Are You Cultivating Circumstantial Happiness or Eternal Joy?

What quality do some people spend their whole lives looking for, and others dedicate themselves to spreading? Some say happiness, but I say joy. Many people associate joy with happiness, and although they share similar effects, one fundamental difference separates the two. “Happiness” is defined by Merriam-Webster’s dictionary as “feeling pleasure and enjoyment because of your life, situation, etc.” Happiness is dependant upon external variables and can therefore vanish in a moment. For example, a simple smile from a stranger can turn your day around, or your happiness can be replaced with sadness by the evening news. Joy, on the other hand, is a gift given by God. It is a state of the soul. Joy is the effect of believing that God has conquered sin and death, and that He will bring His faithful to Heaven to be with Him for eternity. We can understand and accept this with our minds, but for this reality to sink into our souls, we must ask for the grace. It’s as simple as that. We need to ask God for understanding and joy.

From the world’s perspective, we Christians live in contradiction. We are saddened by the horrors and hardships of this world, like human trafficking, murder, and divorce, but we still have joy of the soul. We have joy because of Christ’s Resurrection. We have joy because He has conquered death. We know that no matter what happens here on this earth, God is in control and only asks that we be faithful. Yes, these sins horrify us and compel us to do our best to bring God’s peace to our suffering world, but the problem is more than we can handle. God has already won the war. He just needs soldiers to fight the battles.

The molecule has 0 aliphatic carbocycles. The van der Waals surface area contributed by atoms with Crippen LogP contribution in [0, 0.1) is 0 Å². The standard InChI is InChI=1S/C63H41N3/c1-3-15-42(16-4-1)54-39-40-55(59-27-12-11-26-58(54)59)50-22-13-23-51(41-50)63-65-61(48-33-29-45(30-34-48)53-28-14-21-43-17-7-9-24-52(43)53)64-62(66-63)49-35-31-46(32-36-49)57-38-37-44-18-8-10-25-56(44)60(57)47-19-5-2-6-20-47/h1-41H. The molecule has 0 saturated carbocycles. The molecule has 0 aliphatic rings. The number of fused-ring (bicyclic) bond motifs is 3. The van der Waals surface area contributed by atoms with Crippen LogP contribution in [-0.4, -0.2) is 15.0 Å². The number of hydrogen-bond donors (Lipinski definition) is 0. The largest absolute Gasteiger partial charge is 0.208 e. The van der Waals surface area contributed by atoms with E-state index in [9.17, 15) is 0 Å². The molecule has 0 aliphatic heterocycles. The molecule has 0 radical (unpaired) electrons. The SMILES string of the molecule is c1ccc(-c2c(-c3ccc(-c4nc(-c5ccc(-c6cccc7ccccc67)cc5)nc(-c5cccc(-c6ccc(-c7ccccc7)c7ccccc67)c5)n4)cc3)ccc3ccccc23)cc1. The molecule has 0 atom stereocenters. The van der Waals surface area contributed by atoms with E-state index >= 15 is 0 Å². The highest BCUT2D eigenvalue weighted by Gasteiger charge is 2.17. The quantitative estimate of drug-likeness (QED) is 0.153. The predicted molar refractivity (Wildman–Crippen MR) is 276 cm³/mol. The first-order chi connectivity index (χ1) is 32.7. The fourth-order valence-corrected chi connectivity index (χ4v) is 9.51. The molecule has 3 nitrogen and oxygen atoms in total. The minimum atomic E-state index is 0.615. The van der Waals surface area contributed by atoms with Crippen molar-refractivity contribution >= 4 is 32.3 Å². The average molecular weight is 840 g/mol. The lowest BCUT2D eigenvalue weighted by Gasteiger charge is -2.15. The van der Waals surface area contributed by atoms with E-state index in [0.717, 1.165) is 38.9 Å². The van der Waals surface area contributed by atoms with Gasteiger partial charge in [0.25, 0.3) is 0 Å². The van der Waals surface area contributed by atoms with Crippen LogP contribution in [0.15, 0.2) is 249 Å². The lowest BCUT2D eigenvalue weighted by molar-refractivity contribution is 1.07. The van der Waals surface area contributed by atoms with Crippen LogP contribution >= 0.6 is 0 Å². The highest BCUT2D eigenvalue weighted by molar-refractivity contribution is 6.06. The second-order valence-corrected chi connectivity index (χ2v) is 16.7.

With this being said, we can still cultivate joy. Here are three ways:

1.) Pray for joy.

Simple enough. Also, try to keep God’s glory, power, and goodness in the front of your mind to remind you of the reason for your joy!

2.) Practice gratitude.

Christians are promised a life of joy if they love God and follow His commandments. More specifically, Christians are promised to live eternally with God. Joy is a gift of God and therefore, eternal life with God means eternal joy. With this knowledge and the tools to attain it, Christians are apt to strive toward Heaven, and therefore, toward joy. Atheists, however, can be joyful as well. Even if Atheists do not believe in God or the afterlife, they can be joyful through gratitude. Gratitude, according to Merriam-Webster’s dictionary, is “a feeling of appreciation or thanks”. Christians believe that gratitude is owed to God and it should therefore be an abiding state of being in their lives. Gratitude, however, is also expressed toward other people, too, and so when Atheists feel gratitude, they are in a way participating in the joy of Christ even if they do not believe this is so.

3.) Look for role-models who are joyful and observe their habits.

Just as sunflowers are drawn to the sun, people are attracted to joy. Those men and women who have joy are surrounded by others who inadvertently try to soak up and bask in that joy. Joyful people are peaceful and have a quality to life that others do not have. Those most noted for leading joyful lives are the saints. The saints kept Christ in mind continually and were grateful even when circumstances seemed unbearable. And of course, they were joyful. These saints are the examples for those of us still on earth, striving for Heaven. Emulating the saints’ habits will bring joy.


God wants to fill us with joy! He created us so that we can be joyful for eternity! As Fr. Ben Luedke says, “We can begin Heaven or begin Hell here on earth.” Let’s begin Heaven. “Be joyful always, pray continually, give thanks in all circumstances.” 1 Thessalonians 5:16-18

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